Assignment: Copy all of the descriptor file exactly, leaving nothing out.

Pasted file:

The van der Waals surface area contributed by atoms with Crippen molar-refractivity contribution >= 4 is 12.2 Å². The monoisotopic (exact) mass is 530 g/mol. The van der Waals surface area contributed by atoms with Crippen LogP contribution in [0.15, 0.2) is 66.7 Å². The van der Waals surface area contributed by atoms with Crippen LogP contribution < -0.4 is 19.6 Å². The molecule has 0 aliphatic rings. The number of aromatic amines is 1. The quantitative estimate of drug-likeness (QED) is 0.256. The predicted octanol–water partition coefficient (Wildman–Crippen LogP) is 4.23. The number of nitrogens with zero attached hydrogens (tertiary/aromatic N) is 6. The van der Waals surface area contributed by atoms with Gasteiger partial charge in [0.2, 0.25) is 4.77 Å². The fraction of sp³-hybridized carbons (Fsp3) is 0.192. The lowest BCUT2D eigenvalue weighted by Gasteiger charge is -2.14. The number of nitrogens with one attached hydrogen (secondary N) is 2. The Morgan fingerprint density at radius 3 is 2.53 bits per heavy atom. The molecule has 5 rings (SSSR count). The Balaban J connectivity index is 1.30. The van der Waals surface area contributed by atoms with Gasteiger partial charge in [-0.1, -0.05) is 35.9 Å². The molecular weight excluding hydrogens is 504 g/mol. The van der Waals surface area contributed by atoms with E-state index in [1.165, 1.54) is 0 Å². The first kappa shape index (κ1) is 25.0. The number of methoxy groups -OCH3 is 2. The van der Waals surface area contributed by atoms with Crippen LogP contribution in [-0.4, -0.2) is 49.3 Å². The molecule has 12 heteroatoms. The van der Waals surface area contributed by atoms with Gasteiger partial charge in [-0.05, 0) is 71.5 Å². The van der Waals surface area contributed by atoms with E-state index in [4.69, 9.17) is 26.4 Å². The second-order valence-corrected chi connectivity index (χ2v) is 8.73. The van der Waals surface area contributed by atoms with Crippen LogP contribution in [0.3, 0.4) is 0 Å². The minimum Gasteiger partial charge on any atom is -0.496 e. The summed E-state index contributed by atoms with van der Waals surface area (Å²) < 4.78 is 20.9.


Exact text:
The van der Waals surface area contributed by atoms with Crippen molar-refractivity contribution >= 4 is 12.2 Å². The monoisotopic (exact) mass is 530 g/mol. The van der Waals surface area contributed by atoms with Crippen LogP contribution in [0.15, 0.2) is 66.7 Å². The van der Waals surface area contributed by atoms with Crippen LogP contribution < -0.4 is 19.6 Å². The molecule has 0 aliphatic rings. The number of aromatic amines is 1. The quantitative estimate of drug-likeness (QED) is 0.256. The predicted octanol–water partition coefficient (Wildman–Crippen LogP) is 4.23. The number of nitrogens with zero attached hydrogens (tertiary/aromatic N) is 6. The van der Waals surface area contributed by atoms with Gasteiger partial charge in [0.2, 0.25) is 4.77 Å². The fraction of sp³-hybridized carbons (Fsp3) is 0.192. The lowest BCUT2D eigenvalue weighted by Gasteiger charge is -2.14. The number of nitrogens with one attached hydrogen (secondary N) is 2. The Morgan fingerprint density at radius 3 is 2.53 bits per heavy atom. The molecule has 5 rings (SSSR count). The Balaban J connectivity index is 1.30. The van der Waals surface area contributed by atoms with Gasteiger partial charge in [-0.1, -0.05) is 35.9 Å². The molecular weight excluding hydrogens is 504 g/mol. The van der Waals surface area contributed by atoms with E-state index in [1.165, 1.54) is 0 Å². The first kappa shape index (κ1) is 25.0. The number of methoxy groups -OCH3 is 2. The van der Waals surface area contributed by atoms with Crippen LogP contribution in [-0.4, -0.2) is 49.3 Å². The molecule has 12 heteroatoms. The van der Waals surface area contributed by atoms with Gasteiger partial charge in [-0.05, 0) is 71.5 Å². The van der Waals surface area contributed by atoms with E-state index in [4.69, 9.17) is 26.4 Å². The second-order valence-corrected chi connectivity index (χ2v) is 8.73. The van der Waals surface area contributed by atoms with Crippen LogP contribution in [0.3, 0.4) is 0 Å². The minimum Gasteiger partial charge on any atom is -0.496 e. The summed E-state index contributed by atoms with van der Waals surface area (Å²) < 4.78 is 20.9.